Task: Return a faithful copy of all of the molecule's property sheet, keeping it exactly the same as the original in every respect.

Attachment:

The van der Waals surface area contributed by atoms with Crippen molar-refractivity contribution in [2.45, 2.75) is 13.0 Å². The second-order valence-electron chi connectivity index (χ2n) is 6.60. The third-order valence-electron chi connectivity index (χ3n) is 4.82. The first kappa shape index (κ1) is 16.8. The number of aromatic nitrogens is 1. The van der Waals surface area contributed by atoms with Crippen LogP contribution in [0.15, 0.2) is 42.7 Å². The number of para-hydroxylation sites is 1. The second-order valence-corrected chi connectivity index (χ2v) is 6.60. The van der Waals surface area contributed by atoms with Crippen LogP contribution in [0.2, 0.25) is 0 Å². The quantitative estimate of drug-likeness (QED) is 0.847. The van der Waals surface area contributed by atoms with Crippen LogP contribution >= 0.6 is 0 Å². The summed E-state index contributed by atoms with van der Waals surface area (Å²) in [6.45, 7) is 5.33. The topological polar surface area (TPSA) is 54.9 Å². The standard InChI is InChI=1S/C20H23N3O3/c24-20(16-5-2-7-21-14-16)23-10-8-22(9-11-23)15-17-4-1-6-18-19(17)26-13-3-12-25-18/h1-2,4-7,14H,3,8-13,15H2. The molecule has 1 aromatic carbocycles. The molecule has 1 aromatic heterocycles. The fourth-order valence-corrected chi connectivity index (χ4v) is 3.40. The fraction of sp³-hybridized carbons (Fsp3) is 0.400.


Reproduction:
The van der Waals surface area contributed by atoms with Crippen molar-refractivity contribution in [2.45, 2.75) is 13.0 Å². The second-order valence-electron chi connectivity index (χ2n) is 6.60. The third-order valence-electron chi connectivity index (χ3n) is 4.82. The first kappa shape index (κ1) is 16.8. The number of aromatic nitrogens is 1. The van der Waals surface area contributed by atoms with Crippen LogP contribution in [0.15, 0.2) is 42.7 Å². The number of para-hydroxylation sites is 1. The second-order valence-corrected chi connectivity index (χ2v) is 6.60. The van der Waals surface area contributed by atoms with Crippen LogP contribution in [0.2, 0.25) is 0 Å². The quantitative estimate of drug-likeness (QED) is 0.847. The van der Waals surface area contributed by atoms with Crippen LogP contribution >= 0.6 is 0 Å². The summed E-state index contributed by atoms with van der Waals surface area (Å²) in [6.45, 7) is 5.33. The topological polar surface area (TPSA) is 54.9 Å². The standard InChI is InChI=1S/C20H23N3O3/c24-20(16-5-2-7-21-14-16)23-10-8-22(9-11-23)15-17-4-1-6-18-19(17)26-13-3-12-25-18/h1-2,4-7,14H,3,8-13,15H2. The molecule has 1 aromatic carbocycles. The molecule has 1 aromatic heterocycles. The fourth-order valence-corrected chi connectivity index (χ4v) is 3.40. The fraction of sp³-hybridized carbons (Fsp3) is 0.400.